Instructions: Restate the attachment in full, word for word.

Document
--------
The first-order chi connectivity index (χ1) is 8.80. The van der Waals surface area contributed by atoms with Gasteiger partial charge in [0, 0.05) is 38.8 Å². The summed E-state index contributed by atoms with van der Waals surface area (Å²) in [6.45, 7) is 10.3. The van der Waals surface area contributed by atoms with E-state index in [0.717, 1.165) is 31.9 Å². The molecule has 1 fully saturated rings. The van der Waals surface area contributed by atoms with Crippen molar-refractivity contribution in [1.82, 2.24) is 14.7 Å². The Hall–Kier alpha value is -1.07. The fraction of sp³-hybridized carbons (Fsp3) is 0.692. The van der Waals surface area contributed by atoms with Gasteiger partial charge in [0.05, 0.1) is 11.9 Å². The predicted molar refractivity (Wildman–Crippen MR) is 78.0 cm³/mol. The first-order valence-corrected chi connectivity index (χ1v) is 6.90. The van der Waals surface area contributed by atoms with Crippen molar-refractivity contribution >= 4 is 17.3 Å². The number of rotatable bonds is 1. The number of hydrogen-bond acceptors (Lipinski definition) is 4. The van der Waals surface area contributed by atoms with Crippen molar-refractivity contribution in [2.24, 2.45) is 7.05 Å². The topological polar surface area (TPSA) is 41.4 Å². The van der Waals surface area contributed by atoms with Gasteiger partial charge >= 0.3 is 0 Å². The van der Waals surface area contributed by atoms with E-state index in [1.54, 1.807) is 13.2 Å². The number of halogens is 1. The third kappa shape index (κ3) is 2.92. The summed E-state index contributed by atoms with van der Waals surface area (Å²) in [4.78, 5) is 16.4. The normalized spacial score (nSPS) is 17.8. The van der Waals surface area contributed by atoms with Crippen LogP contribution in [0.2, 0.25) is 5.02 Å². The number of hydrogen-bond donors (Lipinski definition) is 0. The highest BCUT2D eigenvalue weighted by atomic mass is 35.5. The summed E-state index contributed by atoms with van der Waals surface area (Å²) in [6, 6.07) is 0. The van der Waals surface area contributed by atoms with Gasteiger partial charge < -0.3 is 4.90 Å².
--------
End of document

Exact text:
The first-order chi connectivity index (χ1) is 8.80. The van der Waals surface area contributed by atoms with Gasteiger partial charge in [0, 0.05) is 38.8 Å². The summed E-state index contributed by atoms with van der Waals surface area (Å²) in [6.45, 7) is 10.3. The van der Waals surface area contributed by atoms with E-state index in [0.717, 1.165) is 31.9 Å². The molecule has 1 fully saturated rings. The van der Waals surface area contributed by atoms with Crippen molar-refractivity contribution in [1.82, 2.24) is 14.7 Å². The Hall–Kier alpha value is -1.07. The fraction of sp³-hybridized carbons (Fsp3) is 0.692. The van der Waals surface area contributed by atoms with Gasteiger partial charge in [0.05, 0.1) is 11.9 Å². The predicted molar refractivity (Wildman–Crippen MR) is 78.0 cm³/mol. The first-order valence-corrected chi connectivity index (χ1v) is 6.90. The van der Waals surface area contributed by atoms with Crippen molar-refractivity contribution >= 4 is 17.3 Å². The number of rotatable bonds is 1. The number of hydrogen-bond acceptors (Lipinski definition) is 4. The van der Waals surface area contributed by atoms with Crippen molar-refractivity contribution in [2.24, 2.45) is 7.05 Å². The topological polar surface area (TPSA) is 41.4 Å². The van der Waals surface area contributed by atoms with Gasteiger partial charge >= 0.3 is 0 Å². The van der Waals surface area contributed by atoms with E-state index in [1.54, 1.807) is 13.2 Å². The number of halogens is 1. The third kappa shape index (κ3) is 2.92. The summed E-state index contributed by atoms with van der Waals surface area (Å²) in [4.78, 5) is 16.4. The normalized spacial score (nSPS) is 17.8. The van der Waals surface area contributed by atoms with Crippen LogP contribution in [0.2, 0.25) is 5.02 Å². The number of hydrogen-bond donors (Lipinski definition) is 0. The highest BCUT2D eigenvalue weighted by atomic mass is 35.5. The summed E-state index contributed by atoms with van der Waals surface area (Å²) in [6, 6.07) is 0. The van der Waals surface area contributed by atoms with Gasteiger partial charge < -0.3 is 4.90 Å².